Ruggs going to the Raiders with the 12th overall pick most have made the late Al Davis happy, given Davis’ decades-long thing for receivers who could burn down the field, forcing cornerbacks and safeties to play catch-up. Ruggs, the Alabama alum who ran a 4.27 40-yard dash at the scouting combine, has every bit of that speed on the field, and he’s a more diverse route-runner than you might expect. Once he lines up with Derek Carr, the Raiders’ passing could the vertical festival Jon Gruden clearly wants it to be.
One of my favorite things is how every single media person is determined to typecast Henry Ruggs III as a deep threat.
In his two years as a starter at Alabama, Jerry Jeudy, DeVonta Smith, and Jaylen Waddle all received more deep bombs than Ruggs did.
Ruggs has the speed, yes, but go-routes have never been his specialty. Instead, he’s done most of his damage on backshoulder fades, comeback, slants, and deep crosses. The former two routes are dangerous because his speed forces corners to play off of him, and he’s got the basketball hops to jump over people and body them out for catches.
The latter two are where his speed shines and corners can’t cover him across the field or catch him after he snags the ball.
But sure. Go on with the lazy assumptions that “Ruggs is fast, and therefore is a deep threat.”
The University of Alabama football and men’s basketball teams, along with women’s golf, gymnastics and volleyball, have been honored with the 2020 NCAA Division I Public Recognition Award, the NCAA announced Tuesday. It marks the sixth year in a row that Alabama has had at least five teams recognized with the honor.
“This award speaks to the overall importance and focus that we as a department place on excelling not only in athletics but in the classroom as well,” UA Director of Athletics Greg Byrne said in a release. “To have at least one team honored every year since the award came into existence and four or more each of the last half dozen years is a testament to the hard work and dedication of our student-athletes, coaches and staff.”
Alabama is one of five schools in Division I to earn the Public Recognition Award for both football and men’s basketball this year, along with Stanford, Northwestern, Cincinnati and Washington.
Weird. And here I thought Alabama was just a dumb southern school with no academic standards.
Instead, this means they’re in the top 10% of colleges in their sport, academically.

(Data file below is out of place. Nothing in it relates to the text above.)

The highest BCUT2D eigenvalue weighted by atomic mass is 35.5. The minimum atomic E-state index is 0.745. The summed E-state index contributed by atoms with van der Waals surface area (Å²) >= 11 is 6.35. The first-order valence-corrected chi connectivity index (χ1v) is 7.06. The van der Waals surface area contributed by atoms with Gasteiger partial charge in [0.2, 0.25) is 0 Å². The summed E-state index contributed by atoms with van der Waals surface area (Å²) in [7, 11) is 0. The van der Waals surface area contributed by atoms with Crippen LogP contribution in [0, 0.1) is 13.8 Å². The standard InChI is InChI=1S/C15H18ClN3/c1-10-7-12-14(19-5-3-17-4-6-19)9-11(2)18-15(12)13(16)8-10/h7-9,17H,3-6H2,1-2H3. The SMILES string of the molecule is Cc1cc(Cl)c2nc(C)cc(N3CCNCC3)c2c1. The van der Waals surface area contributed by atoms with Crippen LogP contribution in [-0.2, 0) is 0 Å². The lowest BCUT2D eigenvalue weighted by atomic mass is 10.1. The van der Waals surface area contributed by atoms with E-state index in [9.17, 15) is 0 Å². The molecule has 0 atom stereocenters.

According to reports, both Alabama and TCU have begun talks on what might happen on September 5th. Alabama is scheduled to face USC while TCU is slated to take on California.
But could we see Alabama and TCU face off instead? Possibly.
On Tuesday morning, Paul Finebaum had this to say on ESPN’s “Get Up”:
“It’s going to come down to the five Power 5 commissioners. Those are the men who will sit at the table and decide, and one thing very interesting about this, there’s already scrambling going on. Alabama plays Southern Cal in the first game of the season at Jerry’s World, there’s already talk going on between Alabama and TCU about meeting instead of the other two because TCU plays at Berkeley and the California schools, they do not believe, will be available for that date.”
This idea has already been floating around the internet the last week or so, and now some of the bigger media heads are talking about it.
The wording here is key, though: Both teams are talking about what might happen on September 5th.
Not they are already talking to each other about September 5th.
So yeah. It makes sense, sure. But at this point, an emergency Alabama-TCU matchup is nothing more than some media brainstorming. Don’t let headlines make you think otherwise just yet.
But the bigger development for Mizzou’s 2021 class was a scholarship offer that didn’t come from MU: Washington, Mo., tight end Ryan Hoerstkamp, who committed to the Tigers in late April, announced a new offer from Alabama. Just in case you weren’t sure what kind of player Mizzou landed in the three-star prospect, well, Nick Saban seems to like him, too.
Hoerstkamp is a true three-point stance tight end who puts his hand in the dirt as an in-line tight end on 85 to 90 percent of Washington’s snaps, coach Derick Heflin said. Washington runs an under-center flexbone system. He can snag passes downfield or over the middle but he’s no stranger to trading blows at the point of attack.
A little recruiting news for those of you worried about the Tide’s 2021 recruiting class.
This guy’s last name just SOUNDS like he’ll be a good tight end. And you know the old-school coach at Saban’s core just loves that he plays primarily in a three-point stance.
Alabama’s running back position went from being one of the thinnest to one of the deepest in Tuscaloosa in one year, and that is even after Jerome Ford chose to transfer. The Crimson Tide returns its top three-leading rushers in Najee Harris, Brian Robinson and Keilan Robinson, and it was clear that Harris, who topped 1,000 yards, was the top option last season. So, with Harris back for his senior year, who will be Alabama’s second-leading rusher in 2020?
This is an interesting question.
On one hand, Brian Robinson will be a senior and was the clear #2 back last year.
However, we saw as the season wore on that his role diminished from a 60-40 split with Najee Harris to more of a 75-25.... and even less so in Alabama’s most critical moments.
While it mostly speaks to just how much Najee Harris improved as the season wore on, I think it also shows Robinson’s hold on the #2 spot may be more tenuous than we think. Trey Sanders is returning from the torn ACL last offseason, and the Tide is bringing in two freshman running backs who were both in the upper-four star range and, in my opinion, are likely pretty college-ready already.
The race to be Najee’s backup will be a tight one, and all the younger players will also be vying to be his successor in 2021.